The previous day a big Hanse yacht called Coorain berthed opposite and we were greeted by Peter Watson, whom we met sailing his yacht Ankira four years ago. At about 5 he appears to invite us for drinks at 6, by which time the idea seems most welcome. We clean up and join the Coorain skipper Howard and crew where we play the "who do you know that I know" game as we are all from Melbourne and of an age. After several hours and two bottles of red, we adjourn to an Indian restaurant in Tedder Street for a feed. Mate thinks it is a serendipitously pleasant way to spend her birthday.

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27 July 2011

The Gasman cometh again, and does great work

Stove Project: Day 9
Returning to Nahani on Tuesday evening, we fall into bed after the flight to Coolangatta, picking up a hire car and driving to Southport Yacht Club, where the boat has been for the last month. Bryan the gasman is due in the morning. He hasn't given us a time, so we set the alarm for 7:30, thinking he might arrive around 8am. We are awoken at 7:15 by a call to say he is at the gate! We fling ourselves out of the bunk and into our clothes and the captain goes to let him in. After a very productive morning of Bryan working with assistance from the crew, we have the regulator mounted on the jungle gym pole at the back, the gas line going down through the deck, through the lazarette, into and through the guest cabin, through the cupboard, behind the fridge, through the bulkhead and along the side of the stove cavity, where it attaches to a tap and the stove hose. It isn't quite as elegant at the stove as we were hoping: we planned to have the tap mounted discreetly at the back, but regulations require it to be at the front. At least it will be obvious if we forget to turn it off. To make room for the tap we have to dismount the stove, change the gimbal mountings and remount (that was the exercise that did the engineer's back last time, but we manage it without further injury).
In the afternoon we go out for an overdue lunch, and buy some polystyrene foam - we are taking the opportunity of increasing the insulation round the fridge while it is demounted. The engineer then spends a rather fruitless afternoon trying to poke the wire for the regulator cut-off switch up from the lazarette through the hollow pole of the jungle gym to the exit hole he has drilled, but with no success. The cook, who is suffering from a badly strained foot, lay down on the job and has an afternoon sleep while he toils. Tomorrow we hope to succeed working on the problem together.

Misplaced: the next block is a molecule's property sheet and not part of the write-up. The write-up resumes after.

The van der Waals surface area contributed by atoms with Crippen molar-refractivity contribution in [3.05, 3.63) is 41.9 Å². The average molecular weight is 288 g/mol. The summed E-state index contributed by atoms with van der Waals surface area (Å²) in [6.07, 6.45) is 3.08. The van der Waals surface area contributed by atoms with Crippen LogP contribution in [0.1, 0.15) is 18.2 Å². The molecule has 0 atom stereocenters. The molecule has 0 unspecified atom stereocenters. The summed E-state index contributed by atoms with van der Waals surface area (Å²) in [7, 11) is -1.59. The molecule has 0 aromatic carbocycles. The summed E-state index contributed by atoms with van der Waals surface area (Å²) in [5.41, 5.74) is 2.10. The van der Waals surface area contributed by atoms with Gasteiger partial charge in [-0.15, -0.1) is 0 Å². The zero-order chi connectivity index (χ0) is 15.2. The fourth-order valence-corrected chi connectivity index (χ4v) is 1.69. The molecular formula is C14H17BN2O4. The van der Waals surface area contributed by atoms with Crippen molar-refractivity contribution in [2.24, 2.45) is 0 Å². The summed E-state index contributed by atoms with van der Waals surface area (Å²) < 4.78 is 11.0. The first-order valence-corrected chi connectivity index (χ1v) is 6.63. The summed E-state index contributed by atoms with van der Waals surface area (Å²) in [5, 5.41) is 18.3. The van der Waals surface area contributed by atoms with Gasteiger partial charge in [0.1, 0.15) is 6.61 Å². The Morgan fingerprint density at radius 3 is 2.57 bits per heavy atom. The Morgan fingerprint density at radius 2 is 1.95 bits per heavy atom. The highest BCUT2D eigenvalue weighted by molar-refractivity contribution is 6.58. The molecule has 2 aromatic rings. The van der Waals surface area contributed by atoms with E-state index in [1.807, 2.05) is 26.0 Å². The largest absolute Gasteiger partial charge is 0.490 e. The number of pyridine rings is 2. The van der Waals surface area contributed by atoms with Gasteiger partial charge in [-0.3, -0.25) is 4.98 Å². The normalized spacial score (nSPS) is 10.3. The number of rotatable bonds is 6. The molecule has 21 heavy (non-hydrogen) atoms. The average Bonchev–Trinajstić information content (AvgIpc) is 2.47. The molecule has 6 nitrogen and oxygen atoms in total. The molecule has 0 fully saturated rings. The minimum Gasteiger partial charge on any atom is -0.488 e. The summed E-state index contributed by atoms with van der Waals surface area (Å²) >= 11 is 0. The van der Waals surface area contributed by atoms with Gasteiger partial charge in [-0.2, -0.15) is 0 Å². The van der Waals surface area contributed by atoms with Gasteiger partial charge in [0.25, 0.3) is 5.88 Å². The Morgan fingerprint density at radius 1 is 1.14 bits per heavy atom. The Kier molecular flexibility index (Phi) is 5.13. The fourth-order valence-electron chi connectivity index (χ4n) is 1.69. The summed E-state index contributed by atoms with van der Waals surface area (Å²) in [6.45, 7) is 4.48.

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01 July 2011

Order out of chaos

Stove Project: Day 8
Engineer's back is slowly recovering. Through heroic efforts, he manages to tidy up most of the chaos, storing the content of the galley cupboards in various receptacles, re-mounting the cup and plate racks and restoring their contents, doing the washing, even shifting the old stove off the boat and taking it to the rubbish area. He is then ready to catch his taxi to the Gold Coast airport and fly back to Melbourne, where the cook is waiting to collect him and make sympathetic noises about his back.
And so the great Stove Project goes on hold until we return to the Gold Coast on 26 July. Watch this space.

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The Gasman cometh

Stove Project: Day 7
Engineer severely debilitated by back injury from the previous day. But he is up and ready to meet Bryan the gasfitter, who seems to think that the exercise of running the gas line from the rear of the deck down into the lazarette, through the guest cabin and into the galley is all possible. An appointment is made for Bryan to return to do the work on 27 July, by which time the crew will have returned from a spell back in Melbourne.

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Engineer does his back

Stove Project: Day 6
In the cook's absence, the engineer goes on with the Stove Project single-handed. The new stove was left sitting on the floor of the stove area when the mate left the previous evening. At some stage it needs to be mounted on its gimbals, and the engineer decides that this is a job he can get on with while waiting for an appointment with a gasfitter. He does some clever things to adapt the brackets for the old stove to suit the new one, which is a little wider and has its own system of gimbals and brackets. Unfortunately the actual process of mounting the stove in the new arrangement involves some rather awkward manoeuvring, and there is a nasty moment when he feels something give in his lower back. He is immobilised and in considerable pain for the rest of the day.